The Securities and Exchange Commission gave the green light on the New York Stock Exchange market-maker incentive program to provide greater liquidity and efficiency for trading certain exchange traded funds.
Under this one-year pilot program, fund issuers can opt to pay between $10,000 and $40,000 per exchange traded product annually so that lead market makers, or LMMs, can receive fixed quarterly fixed payments, instead of variable enhanced transaction rates, for hitting monthly LMM quoting obligations, reports Cinthia Murphy for IndexUniverse.
Essentially, the new program replaces the Financial Industry Regulatory Authority’s current Rule 5250 that prohibits fund providers from paying market makers to improve liquidity for ETFs on its behalf. Proponents of the program believe that rewarding market makers will improve market efficiencies.
Currently, Authorized Participants, or market makers, have little incentive to ensure tight bid/ask spreads on smaller U.S.-listed ETFs during times of market volatility.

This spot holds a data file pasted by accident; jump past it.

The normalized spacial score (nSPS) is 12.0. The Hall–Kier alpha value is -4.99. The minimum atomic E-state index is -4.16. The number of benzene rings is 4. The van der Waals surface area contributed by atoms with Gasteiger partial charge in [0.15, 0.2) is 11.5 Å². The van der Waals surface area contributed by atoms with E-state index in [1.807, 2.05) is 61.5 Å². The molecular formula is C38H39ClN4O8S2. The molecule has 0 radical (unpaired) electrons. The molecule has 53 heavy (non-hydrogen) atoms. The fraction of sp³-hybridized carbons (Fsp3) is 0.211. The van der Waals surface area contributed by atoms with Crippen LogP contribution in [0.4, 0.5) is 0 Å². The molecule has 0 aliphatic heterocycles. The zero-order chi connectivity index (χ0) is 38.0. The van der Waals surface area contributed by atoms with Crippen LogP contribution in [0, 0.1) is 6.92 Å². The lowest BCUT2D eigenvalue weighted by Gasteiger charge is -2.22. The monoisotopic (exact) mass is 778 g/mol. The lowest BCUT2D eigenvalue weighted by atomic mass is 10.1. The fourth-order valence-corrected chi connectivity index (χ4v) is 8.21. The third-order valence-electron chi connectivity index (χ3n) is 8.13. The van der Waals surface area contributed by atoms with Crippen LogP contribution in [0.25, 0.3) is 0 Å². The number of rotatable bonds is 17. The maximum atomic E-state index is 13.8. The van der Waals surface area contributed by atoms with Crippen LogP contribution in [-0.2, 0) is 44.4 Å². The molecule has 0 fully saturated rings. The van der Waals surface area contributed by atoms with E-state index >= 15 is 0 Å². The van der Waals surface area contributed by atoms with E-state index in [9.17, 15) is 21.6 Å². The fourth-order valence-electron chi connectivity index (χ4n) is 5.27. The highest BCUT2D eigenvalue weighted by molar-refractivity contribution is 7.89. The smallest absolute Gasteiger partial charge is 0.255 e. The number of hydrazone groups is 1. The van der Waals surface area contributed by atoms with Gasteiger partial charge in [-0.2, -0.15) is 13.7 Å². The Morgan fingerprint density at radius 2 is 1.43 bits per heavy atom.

The program will begin in the second half and applies to ETPs traded on the NYSE. The NYSE can continue, discontinue, modify or permanently install the program as it sees fit.
The Nasdaq is also working on a similar program, which is in the comment phase with the SEC. The Nasdaq plan would allow issuers to put up $50,000 to $100,000 per ETP per yer to LMMs who execute trades on their behalf.
For more information on the ETF industry, visit our current affairs category.
Max Chen contributed to this article.
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